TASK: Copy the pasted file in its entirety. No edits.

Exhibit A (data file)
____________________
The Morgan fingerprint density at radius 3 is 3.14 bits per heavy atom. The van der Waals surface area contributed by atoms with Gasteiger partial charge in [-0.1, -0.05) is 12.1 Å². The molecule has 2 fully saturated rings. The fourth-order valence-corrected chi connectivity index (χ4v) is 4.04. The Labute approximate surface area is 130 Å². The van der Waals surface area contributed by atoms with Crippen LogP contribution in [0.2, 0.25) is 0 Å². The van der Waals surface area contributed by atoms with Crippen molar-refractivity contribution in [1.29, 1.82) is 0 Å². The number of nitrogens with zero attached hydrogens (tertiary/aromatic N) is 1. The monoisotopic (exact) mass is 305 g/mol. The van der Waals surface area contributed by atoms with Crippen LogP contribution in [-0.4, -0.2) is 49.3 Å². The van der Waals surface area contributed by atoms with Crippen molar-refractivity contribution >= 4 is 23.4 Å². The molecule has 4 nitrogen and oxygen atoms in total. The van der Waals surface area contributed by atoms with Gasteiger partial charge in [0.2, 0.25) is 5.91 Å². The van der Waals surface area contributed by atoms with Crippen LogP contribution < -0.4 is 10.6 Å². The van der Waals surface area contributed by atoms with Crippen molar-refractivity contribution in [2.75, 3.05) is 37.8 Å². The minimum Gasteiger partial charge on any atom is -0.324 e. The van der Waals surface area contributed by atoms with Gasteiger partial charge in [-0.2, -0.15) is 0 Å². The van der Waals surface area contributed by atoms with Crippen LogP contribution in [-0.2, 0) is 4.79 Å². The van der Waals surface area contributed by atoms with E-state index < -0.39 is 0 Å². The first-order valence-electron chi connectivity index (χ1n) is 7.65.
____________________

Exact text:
The Morgan fingerprint density at radius 3 is 3.14 bits per heavy atom. The van der Waals surface area contributed by atoms with Gasteiger partial charge in [-0.1, -0.05) is 12.1 Å². The molecule has 2 fully saturated rings. The fourth-order valence-corrected chi connectivity index (χ4v) is 4.04. The Labute approximate surface area is 130 Å². The van der Waals surface area contributed by atoms with Crippen LogP contribution in [0.2, 0.25) is 0 Å². The van der Waals surface area contributed by atoms with Crippen molar-refractivity contribution in [1.29, 1.82) is 0 Å². The number of nitrogens with zero attached hydrogens (tertiary/aromatic N) is 1. The monoisotopic (exact) mass is 305 g/mol. The van der Waals surface area contributed by atoms with Crippen LogP contribution in [-0.4, -0.2) is 49.3 Å². The van der Waals surface area contributed by atoms with Crippen molar-refractivity contribution >= 4 is 23.4 Å². The molecule has 4 nitrogen and oxygen atoms in total. The van der Waals surface area contributed by atoms with Gasteiger partial charge in [0.2, 0.25) is 5.91 Å². The van der Waals surface area contributed by atoms with Crippen LogP contribution < -0.4 is 10.6 Å². The van der Waals surface area contributed by atoms with Crippen molar-refractivity contribution in [2.75, 3.05) is 37.8 Å². The minimum Gasteiger partial charge on any atom is -0.324 e. The van der Waals surface area contributed by atoms with Gasteiger partial charge in [-0.2, -0.15) is 0 Å². The van der Waals surface area contributed by atoms with Crippen LogP contribution in [-0.2, 0) is 4.79 Å². The van der Waals surface area contributed by atoms with E-state index < -0.39 is 0 Å². The first-order valence-electron chi connectivity index (χ1n) is 7.65.